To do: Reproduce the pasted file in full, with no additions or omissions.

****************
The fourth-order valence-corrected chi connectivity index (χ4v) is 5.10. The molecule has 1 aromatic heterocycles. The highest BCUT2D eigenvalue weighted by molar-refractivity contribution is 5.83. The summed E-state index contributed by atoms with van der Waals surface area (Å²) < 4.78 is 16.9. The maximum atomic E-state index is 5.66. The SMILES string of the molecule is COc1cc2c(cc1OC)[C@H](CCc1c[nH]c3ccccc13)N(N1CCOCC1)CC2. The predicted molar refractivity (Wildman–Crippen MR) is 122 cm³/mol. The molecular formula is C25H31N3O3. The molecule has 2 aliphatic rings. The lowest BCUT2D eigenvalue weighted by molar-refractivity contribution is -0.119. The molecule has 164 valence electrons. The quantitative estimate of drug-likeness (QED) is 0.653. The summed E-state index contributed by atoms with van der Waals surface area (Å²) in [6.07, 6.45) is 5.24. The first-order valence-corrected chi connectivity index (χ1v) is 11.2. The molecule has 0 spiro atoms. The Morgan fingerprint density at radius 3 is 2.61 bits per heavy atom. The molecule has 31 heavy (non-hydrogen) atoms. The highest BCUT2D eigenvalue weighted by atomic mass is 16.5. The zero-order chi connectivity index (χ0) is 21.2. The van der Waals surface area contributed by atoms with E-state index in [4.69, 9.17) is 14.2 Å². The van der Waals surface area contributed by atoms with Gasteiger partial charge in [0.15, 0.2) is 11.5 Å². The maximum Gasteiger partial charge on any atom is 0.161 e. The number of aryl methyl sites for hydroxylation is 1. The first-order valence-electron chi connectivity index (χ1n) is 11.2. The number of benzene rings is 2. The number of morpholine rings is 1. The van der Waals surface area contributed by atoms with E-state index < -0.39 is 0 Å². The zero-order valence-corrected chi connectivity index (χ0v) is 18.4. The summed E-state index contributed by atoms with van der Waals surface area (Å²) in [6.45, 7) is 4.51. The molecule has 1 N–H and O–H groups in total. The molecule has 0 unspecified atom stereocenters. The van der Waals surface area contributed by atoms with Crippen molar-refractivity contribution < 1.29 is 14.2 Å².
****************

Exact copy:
The fourth-order valence-corrected chi connectivity index (χ4v) is 5.10. The molecule has 1 aromatic heterocycles. The highest BCUT2D eigenvalue weighted by molar-refractivity contribution is 5.83. The summed E-state index contributed by atoms with van der Waals surface area (Å²) < 4.78 is 16.9. The maximum atomic E-state index is 5.66. The SMILES string of the molecule is COc1cc2c(cc1OC)[C@H](CCc1c[nH]c3ccccc13)N(N1CCOCC1)CC2. The predicted molar refractivity (Wildman–Crippen MR) is 122 cm³/mol. The molecular formula is C25H31N3O3. The molecule has 2 aliphatic rings. The lowest BCUT2D eigenvalue weighted by molar-refractivity contribution is -0.119. The molecule has 164 valence electrons. The quantitative estimate of drug-likeness (QED) is 0.653. The summed E-state index contributed by atoms with van der Waals surface area (Å²) in [6.07, 6.45) is 5.24. The first-order valence-corrected chi connectivity index (χ1v) is 11.2. The molecule has 0 spiro atoms. The Morgan fingerprint density at radius 3 is 2.61 bits per heavy atom. The molecule has 31 heavy (non-hydrogen) atoms. The highest BCUT2D eigenvalue weighted by atomic mass is 16.5. The zero-order chi connectivity index (χ0) is 21.2. The van der Waals surface area contributed by atoms with E-state index in [4.69, 9.17) is 14.2 Å². The van der Waals surface area contributed by atoms with Gasteiger partial charge in [0.15, 0.2) is 11.5 Å². The maximum Gasteiger partial charge on any atom is 0.161 e. The number of aryl methyl sites for hydroxylation is 1. The first-order valence-electron chi connectivity index (χ1n) is 11.2. The number of benzene rings is 2. The number of morpholine rings is 1. The van der Waals surface area contributed by atoms with E-state index < -0.39 is 0 Å². The zero-order valence-corrected chi connectivity index (χ0v) is 18.4. The summed E-state index contributed by atoms with van der Waals surface area (Å²) in [6.45, 7) is 4.51. The molecule has 1 N–H and O–H groups in total. The molecule has 0 unspecified atom stereocenters. The van der Waals surface area contributed by atoms with Crippen molar-refractivity contribution < 1.29 is 14.2 Å².